No – to whatever it is!

I have done no reading around the subject, I know nothing about the aims of the loose coalition of anarchists, enviromentalists, anti-capitalists, families, Tony Robinson, communists, socialist workers, neo-cons, and anti-war protesters, so what follows might be very unfair. 

But it does remind me of this:

“Careful now” /  “Down with this sort of thing”

What exactly are people protesting against? Is it some woolly idea of the ‘modern world’ that’s the problem? Are they protesting about the fact that the leaders of the biggest economies are getting together to try and figure out a solution to the current economic situation so that as many people as possible keep their jobs, homes, etc, and countries to find a better way of trading with each other?

And if they feel so strongly as to march the streets of London (and put some turf on a statue of Winston Churchill no doubt) where were these protesters where when the economy was booming?

Do these learned global financial strategists  have any suggestions about a better  system could be implemented – or are they just marching for ‘better financial regulation’ and a law to get ‘Sir Fred’s money off him?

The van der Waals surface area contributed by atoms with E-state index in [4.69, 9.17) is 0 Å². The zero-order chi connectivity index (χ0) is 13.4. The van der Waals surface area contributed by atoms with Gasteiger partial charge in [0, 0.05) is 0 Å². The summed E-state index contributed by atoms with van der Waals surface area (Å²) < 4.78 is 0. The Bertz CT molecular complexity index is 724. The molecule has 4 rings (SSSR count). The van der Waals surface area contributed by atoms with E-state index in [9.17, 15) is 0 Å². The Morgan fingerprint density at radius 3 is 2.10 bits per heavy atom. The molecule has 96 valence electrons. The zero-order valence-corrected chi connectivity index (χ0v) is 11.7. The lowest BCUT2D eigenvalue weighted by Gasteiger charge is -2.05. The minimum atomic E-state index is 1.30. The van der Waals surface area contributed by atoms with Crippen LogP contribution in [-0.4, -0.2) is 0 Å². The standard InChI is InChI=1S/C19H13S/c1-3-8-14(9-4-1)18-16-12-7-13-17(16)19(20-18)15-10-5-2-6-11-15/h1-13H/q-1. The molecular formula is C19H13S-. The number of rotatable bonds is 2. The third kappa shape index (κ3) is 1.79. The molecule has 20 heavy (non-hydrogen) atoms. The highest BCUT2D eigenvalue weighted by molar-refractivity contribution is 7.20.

And should I perhaps not come into work wearing my pinstripe, bowler hat and walking cane?

Just wondering!


One Response to No – to whatever it is!

  1. Marcus says:

    I am hoping that this may happen again

    WHEN 35 Greenpeace protesters stormed the International Petroleum Exchange (IPE) yesterday they had planned the operation in great detail.

    What they were not prepared for was the post-prandial aggression of oil traders who kicked and punched them back on to the pavement.We bit off more than we could chew. They were just Cockney barrow boy spivs. Total thugs, one protester said, rubbing his bruised skull. “I’ve never seen anyone less amenable to listening to our point of view.”

    “Protesters conceded that mounting the operation after lunch may not have been the best plan. “The violence was instant,” Jon Beresford, 39, an electrical engineer from Nottingham, said.

    “They grabbed us and started kicking and punching. Then when we were on the floor they tried to push huge filing cabinets on top of us to crush us.”

    They made their way to the trading floor, blowing whistles and sounding fog horns, encountering little resistance from security guards. Rape alarms were tied to helium balloons to float to the ceiling and create noise out of reach. The IPE conducts “open outcry” trading where deals are shouted across the pit. By making so much noise, the protesters hoped to paralyse trading.

    But they were set upon by traders, most of whom were under the age of 25. “They were kicking and punching men and women indiscriminately,” a photographer said. “It was really ugly, but Greenpeace did not fight back.”

    Mr Beresford said: “They followed the guys into the lobby and kept kicking and punching them there. They literally kicked them on to the pavement.”

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